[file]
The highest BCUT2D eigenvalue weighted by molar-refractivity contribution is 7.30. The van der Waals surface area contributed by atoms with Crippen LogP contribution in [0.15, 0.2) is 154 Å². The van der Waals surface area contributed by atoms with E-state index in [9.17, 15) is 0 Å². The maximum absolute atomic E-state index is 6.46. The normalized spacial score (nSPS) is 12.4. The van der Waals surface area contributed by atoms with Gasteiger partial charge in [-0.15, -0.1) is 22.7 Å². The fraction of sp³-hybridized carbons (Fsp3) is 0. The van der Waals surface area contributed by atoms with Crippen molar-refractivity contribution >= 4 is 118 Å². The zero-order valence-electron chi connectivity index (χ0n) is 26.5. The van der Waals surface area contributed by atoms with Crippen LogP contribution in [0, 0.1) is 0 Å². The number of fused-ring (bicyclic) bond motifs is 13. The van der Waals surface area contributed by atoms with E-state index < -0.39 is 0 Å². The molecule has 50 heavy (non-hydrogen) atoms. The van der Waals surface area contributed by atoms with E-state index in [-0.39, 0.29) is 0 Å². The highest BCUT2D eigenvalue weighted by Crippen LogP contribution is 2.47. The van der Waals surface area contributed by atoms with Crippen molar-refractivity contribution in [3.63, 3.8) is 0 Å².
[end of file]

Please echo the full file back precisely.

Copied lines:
The highest BCUT2D eigenvalue weighted by molar-refractivity contribution is 7.30. The van der Waals surface area contributed by atoms with Crippen LogP contribution in [0.15, 0.2) is 154 Å². The van der Waals surface area contributed by atoms with E-state index in [9.17, 15) is 0 Å². The maximum absolute atomic E-state index is 6.46. The normalized spacial score (nSPS) is 12.4. The van der Waals surface area contributed by atoms with Gasteiger partial charge in [-0.15, -0.1) is 22.7 Å². The fraction of sp³-hybridized carbons (Fsp3) is 0. The van der Waals surface area contributed by atoms with Crippen molar-refractivity contribution >= 4 is 118 Å². The zero-order valence-electron chi connectivity index (χ0n) is 26.5. The van der Waals surface area contributed by atoms with Crippen LogP contribution in [0, 0.1) is 0 Å². The number of fused-ring (bicyclic) bond motifs is 13. The van der Waals surface area contributed by atoms with E-state index < -0.39 is 0 Å². The molecule has 50 heavy (non-hydrogen) atoms. The van der Waals surface area contributed by atoms with E-state index in [-0.39, 0.29) is 0 Å². The highest BCUT2D eigenvalue weighted by Crippen LogP contribution is 2.47. The van der Waals surface area contributed by atoms with Crippen molar-refractivity contribution in [3.63, 3.8) is 0 Å².